Australian and U.S. service members stand side by side on just about every battlefield around the globe, and the meeting between Defense Secretary Dr. Mark T. Esper and Australian Defense Minister Linda Reynolds in the Pentagon yesterday sought to deepen that alliance.
Esper noted that his first trip as defense secretary was to the Indo-Pacific region and his first counterpart visit was with Reynolds in Sydney. The visits symbolize the emphasis both countries place on the theater and the alliance.
Australia works closely with the United States in Afghanistan, Iraq and throughout the Indo-Pacific. "We share many, many decades of 'mateship' together," Esper said. "We have shared values, shared interests, and frankly, shared approaches to many challenges we face around the world."
Reynolds said the United States and Australia put together an ambitious work program during the previous meeting, and this meeting was a chance to measure the progress made in it. "We also had the opportunity to discuss shared deployments and the things that we are doing globally and in the Indo-Pacific."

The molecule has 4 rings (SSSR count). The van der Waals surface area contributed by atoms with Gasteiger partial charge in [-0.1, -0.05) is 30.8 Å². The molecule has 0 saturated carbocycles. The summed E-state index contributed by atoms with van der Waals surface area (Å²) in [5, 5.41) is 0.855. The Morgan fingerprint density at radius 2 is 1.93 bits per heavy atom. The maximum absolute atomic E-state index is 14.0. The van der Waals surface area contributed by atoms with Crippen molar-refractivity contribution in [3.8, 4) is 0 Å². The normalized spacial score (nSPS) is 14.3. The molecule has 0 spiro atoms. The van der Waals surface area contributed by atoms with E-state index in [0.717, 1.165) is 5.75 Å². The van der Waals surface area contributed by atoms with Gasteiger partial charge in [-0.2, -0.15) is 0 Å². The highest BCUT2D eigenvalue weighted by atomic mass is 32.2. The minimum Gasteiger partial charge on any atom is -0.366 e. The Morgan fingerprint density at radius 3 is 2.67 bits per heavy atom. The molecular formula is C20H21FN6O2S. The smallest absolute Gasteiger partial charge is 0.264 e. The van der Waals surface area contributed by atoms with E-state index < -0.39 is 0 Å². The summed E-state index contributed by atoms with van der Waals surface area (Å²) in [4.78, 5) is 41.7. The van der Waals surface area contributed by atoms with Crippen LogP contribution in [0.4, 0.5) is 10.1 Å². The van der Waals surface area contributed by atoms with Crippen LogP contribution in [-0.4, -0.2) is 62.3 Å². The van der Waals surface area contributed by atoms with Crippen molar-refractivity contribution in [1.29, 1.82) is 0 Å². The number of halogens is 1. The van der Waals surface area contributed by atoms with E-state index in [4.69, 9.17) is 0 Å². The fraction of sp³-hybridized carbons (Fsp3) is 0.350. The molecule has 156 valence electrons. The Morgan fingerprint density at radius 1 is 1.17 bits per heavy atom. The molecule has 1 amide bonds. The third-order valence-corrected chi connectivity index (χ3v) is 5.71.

China's actions in the South China Sea concern both nations. Reynolds said Australia has a close economic relationship with China, "but, like with any country, we expect all countries to accord with international law and to do so peacefully."
Esper said the U.S. National Defense Strategy emphasizes America's principal concern is the Indo-Pacific region. "In order to implement that, I need to engage more, I need to redeploy forces to the area, I need to be more present in the region as well."